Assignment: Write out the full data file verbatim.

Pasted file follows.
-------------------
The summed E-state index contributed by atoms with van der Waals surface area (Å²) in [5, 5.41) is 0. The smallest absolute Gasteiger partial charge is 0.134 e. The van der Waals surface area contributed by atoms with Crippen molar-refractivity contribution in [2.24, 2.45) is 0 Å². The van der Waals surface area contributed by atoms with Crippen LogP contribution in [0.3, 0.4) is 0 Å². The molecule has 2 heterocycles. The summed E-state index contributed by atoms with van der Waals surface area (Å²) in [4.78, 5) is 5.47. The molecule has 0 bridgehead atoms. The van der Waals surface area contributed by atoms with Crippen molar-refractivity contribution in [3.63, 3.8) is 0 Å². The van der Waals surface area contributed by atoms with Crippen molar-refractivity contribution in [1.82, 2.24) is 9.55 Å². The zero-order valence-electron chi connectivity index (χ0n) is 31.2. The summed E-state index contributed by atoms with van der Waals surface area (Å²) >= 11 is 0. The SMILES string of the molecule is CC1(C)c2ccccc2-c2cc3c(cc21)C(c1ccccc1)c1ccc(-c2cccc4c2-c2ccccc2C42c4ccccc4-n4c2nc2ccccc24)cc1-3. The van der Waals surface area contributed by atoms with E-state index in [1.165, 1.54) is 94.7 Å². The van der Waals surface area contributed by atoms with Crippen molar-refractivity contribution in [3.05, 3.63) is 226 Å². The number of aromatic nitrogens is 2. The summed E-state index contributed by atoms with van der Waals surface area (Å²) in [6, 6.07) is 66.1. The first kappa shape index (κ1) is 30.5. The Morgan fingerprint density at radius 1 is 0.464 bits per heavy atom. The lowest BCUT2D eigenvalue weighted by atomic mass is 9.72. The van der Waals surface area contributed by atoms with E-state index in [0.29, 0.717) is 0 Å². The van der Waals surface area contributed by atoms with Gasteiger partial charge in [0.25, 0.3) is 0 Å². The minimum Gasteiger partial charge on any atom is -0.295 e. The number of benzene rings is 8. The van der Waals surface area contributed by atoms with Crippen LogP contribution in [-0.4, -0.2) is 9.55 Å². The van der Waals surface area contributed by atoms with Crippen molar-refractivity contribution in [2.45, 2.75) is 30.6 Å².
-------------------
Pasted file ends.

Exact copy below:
The summed E-state index contributed by atoms with van der Waals surface area (Å²) in [5, 5.41) is 0. The smallest absolute Gasteiger partial charge is 0.134 e. The van der Waals surface area contributed by atoms with Crippen molar-refractivity contribution in [2.24, 2.45) is 0 Å². The van der Waals surface area contributed by atoms with Crippen LogP contribution in [0.3, 0.4) is 0 Å². The molecule has 2 heterocycles. The summed E-state index contributed by atoms with van der Waals surface area (Å²) in [4.78, 5) is 5.47. The molecule has 0 bridgehead atoms. The van der Waals surface area contributed by atoms with Crippen molar-refractivity contribution in [3.63, 3.8) is 0 Å². The van der Waals surface area contributed by atoms with Crippen molar-refractivity contribution in [1.82, 2.24) is 9.55 Å². The zero-order valence-electron chi connectivity index (χ0n) is 31.2. The summed E-state index contributed by atoms with van der Waals surface area (Å²) >= 11 is 0. The SMILES string of the molecule is CC1(C)c2ccccc2-c2cc3c(cc21)C(c1ccccc1)c1ccc(-c2cccc4c2-c2ccccc2C42c4ccccc4-n4c2nc2ccccc24)cc1-3. The van der Waals surface area contributed by atoms with E-state index in [1.165, 1.54) is 94.7 Å². The van der Waals surface area contributed by atoms with Crippen molar-refractivity contribution in [3.05, 3.63) is 226 Å². The number of aromatic nitrogens is 2. The summed E-state index contributed by atoms with van der Waals surface area (Å²) in [6, 6.07) is 66.1. The first kappa shape index (κ1) is 30.5. The Morgan fingerprint density at radius 1 is 0.464 bits per heavy atom. The lowest BCUT2D eigenvalue weighted by atomic mass is 9.72. The van der Waals surface area contributed by atoms with E-state index in [0.29, 0.717) is 0 Å². The van der Waals surface area contributed by atoms with Gasteiger partial charge in [0.25, 0.3) is 0 Å². The minimum Gasteiger partial charge on any atom is -0.295 e. The number of benzene rings is 8. The van der Waals surface area contributed by atoms with Crippen LogP contribution in [-0.4, -0.2) is 9.55 Å². The van der Waals surface area contributed by atoms with Crippen molar-refractivity contribution in [2.45, 2.75) is 30.6 Å².